Cutting Dry Walnut
Yes, that wood is hard. August 31, 2005
A neighbor brought a piece of walnut over this evening 4" thick, 14" wide and 9' long. It was twisted and had some cup due to drying. It was bone dry. My 18 hp mill would barely cut the 14" width. Blade and bearings smoked, but I finally trued the lumber. It is going to be a mantel. That was all my mill could ever handle. Anyone else had anything like that? I'd rather cut through a bolt.
Maybe there's a reason the military used walnut for most rifles, till recently.
Maybe it came from a tree like the one I cut last month. The walnut tree was about 30" in diameter. I started cutting with a new chain on the chainsaw and it felt like the blade was as dull as a hoe. Had to sharpen the chain with every gas tank fill-up. A friend that worked in a furniture factory said that walnut that has grown next to a dirt road will be so hard that it has to be steamed to work. I haven't put it on the mill yet, so I don't know how it will saw up.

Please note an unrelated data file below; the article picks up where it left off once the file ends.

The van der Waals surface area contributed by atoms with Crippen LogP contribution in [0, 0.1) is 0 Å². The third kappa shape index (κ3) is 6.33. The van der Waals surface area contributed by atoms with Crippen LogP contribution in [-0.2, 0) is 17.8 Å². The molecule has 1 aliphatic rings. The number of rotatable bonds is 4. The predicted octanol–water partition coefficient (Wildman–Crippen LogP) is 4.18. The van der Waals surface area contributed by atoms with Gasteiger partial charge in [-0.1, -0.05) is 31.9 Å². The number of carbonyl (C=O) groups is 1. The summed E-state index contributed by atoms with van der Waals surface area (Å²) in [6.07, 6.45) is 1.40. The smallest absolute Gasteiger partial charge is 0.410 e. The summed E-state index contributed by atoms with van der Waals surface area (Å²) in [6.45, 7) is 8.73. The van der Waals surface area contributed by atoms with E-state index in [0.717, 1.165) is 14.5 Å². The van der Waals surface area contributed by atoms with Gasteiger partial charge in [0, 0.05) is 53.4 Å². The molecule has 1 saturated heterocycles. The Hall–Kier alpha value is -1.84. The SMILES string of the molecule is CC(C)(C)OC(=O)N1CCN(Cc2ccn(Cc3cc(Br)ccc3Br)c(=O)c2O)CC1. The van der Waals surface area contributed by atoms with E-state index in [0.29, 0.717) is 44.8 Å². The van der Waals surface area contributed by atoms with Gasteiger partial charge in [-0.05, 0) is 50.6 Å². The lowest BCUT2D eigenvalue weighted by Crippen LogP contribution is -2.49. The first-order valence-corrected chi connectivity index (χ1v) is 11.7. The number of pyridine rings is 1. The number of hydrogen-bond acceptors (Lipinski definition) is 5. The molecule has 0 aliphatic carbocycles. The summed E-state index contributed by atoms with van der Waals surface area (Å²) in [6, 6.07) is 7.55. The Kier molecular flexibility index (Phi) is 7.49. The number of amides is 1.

I sawed some walnut last weekend that the guy said was down between 10 and 20 years. The log was only around 18 to 20 inches in diameter, and was dry all the way through. My blades, Wood-Mizer Double Hards, dulled fairly quickly, and the cutting speed was slower than normal.
From the original questioner:
That might have been the case. My blade wasn't fresh but still had a lot of cutting left. Even though I only took 1/4 to 1/2 inch off each face, some pinching might have occurred. The main bog was the hardness.
Sawed a walnut last summer that was felled in 1978 and was under the shed beside the barn since then. No one with a circle mill would saw it for him, as it came out of a field. I sawed it and there was no metal. We made 16 very nice 1x12's and it was dry to the core. Sawed about as easy as fresh walnut, just needed a bit more water.